I wrote this book because I believe that progressive activists are the world’s most precious resource. We tackle the most difficult and important problems—including hunger, war, disease, poverty, violence, cruelty and exploitation—and work to further humanity’s evolution in the direction of compassion and kindness. Conservatives may create more wealth, but we create more of the values, including justice, equality and freedom, that make life worth living. As history has repeatedly shown us, and as we are unfortunately witnessing in the United States today, wealth without the tempering of progressive values and mores leads inevitably to corruption and despair.
Imagine how different the world would be if there were twice—or ten times!—as many progressive activists as there are now, and if those activists were happy and effective and enjoying long full-time or part-time careers. Entire societies and cultures, and quite possibly every society and culture, would be transformed.
That’s why I wrote The Lifelong Activist, a guide to building a sustainable activist career. It is aimed at you, the activist, volunteer or other politically active person who is considering your long-term career and life options. My goal is to empower you to live a happy life that includes an effective and sustainable activist career, and in particular to help you avoid the burnout that afflicts so many activists.
This is not a typical book on activism, perhaps because my background is different from that of many activists. Although I’ve long been involved in progressive causes, including labor, feminism, and, most recently, animal rights and vegetarianism, I have chosen to earn my living as an entrepreneur, business journalist and business coach. Prior to writing The Lifelong Activist, I spent three years working as lead business coach at a Boston nonprofit, where my team and I helped more than 1,000 economically disadvantaged people of diverse backgrounds start or grow businesses, professional art careers and nonprofit organizations. In that position, I was able to witness firsthand what causes intelligent and dedicated people to succeed and what causes them to fail. That is the knowledge I bring to this book.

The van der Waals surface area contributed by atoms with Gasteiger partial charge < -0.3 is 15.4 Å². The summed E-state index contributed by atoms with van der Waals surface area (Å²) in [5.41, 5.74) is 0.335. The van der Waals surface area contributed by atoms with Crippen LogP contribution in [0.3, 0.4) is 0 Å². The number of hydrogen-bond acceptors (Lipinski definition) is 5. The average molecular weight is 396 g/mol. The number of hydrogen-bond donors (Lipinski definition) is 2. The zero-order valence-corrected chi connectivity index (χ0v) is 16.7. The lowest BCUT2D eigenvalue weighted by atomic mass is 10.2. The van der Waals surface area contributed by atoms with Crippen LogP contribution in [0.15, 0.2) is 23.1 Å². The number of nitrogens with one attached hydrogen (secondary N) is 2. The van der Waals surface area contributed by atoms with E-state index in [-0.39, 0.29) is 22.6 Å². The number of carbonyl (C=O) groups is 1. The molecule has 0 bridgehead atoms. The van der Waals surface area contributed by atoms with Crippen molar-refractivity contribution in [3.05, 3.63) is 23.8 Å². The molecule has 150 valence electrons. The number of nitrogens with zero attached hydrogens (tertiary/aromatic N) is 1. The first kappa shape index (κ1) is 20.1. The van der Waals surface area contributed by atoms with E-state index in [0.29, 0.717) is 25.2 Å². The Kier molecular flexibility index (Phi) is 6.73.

That knowledge is, in a nutshell, that the secret to success as an activist, as well as in life itself, is to live a life that is as much as possible an expression of your core values. The Lifelong Activist is a guidebook for doing so, and it is based on the premise that you succeed by making conscious choices about your life, specifically in the crucial areas of your mission, time, fears and relationships. Self-actualization—a term coined by the late psychologist Abraham Maslow that refers to the cultivation of your unique strengths, talents and character—should be your primary goal, since the more self-actualized you are, the more creativity, energy, focus and other positive attributes you will be able to bring to your activism and other endeavors. Self-actualization is also, as I discuss in Part IV, entirely congruent with your progressive ethic and mission.
Self-actualization begins with breaking free of other people’s inappropriate influence and control over your life. Some of these people might mean well, while others might mean ill; still others might not care about you at all but are simply pursuing their own agenda. Some might even be other activists trying to bully you into working on their cause or meeting their standard of ideological purity. You need to break free of all of these inappropriate influences so that you can start to build a life in keeping with your values.
Perhaps because of my background, aspects of this book may challenge, and even anger or upset, some activists: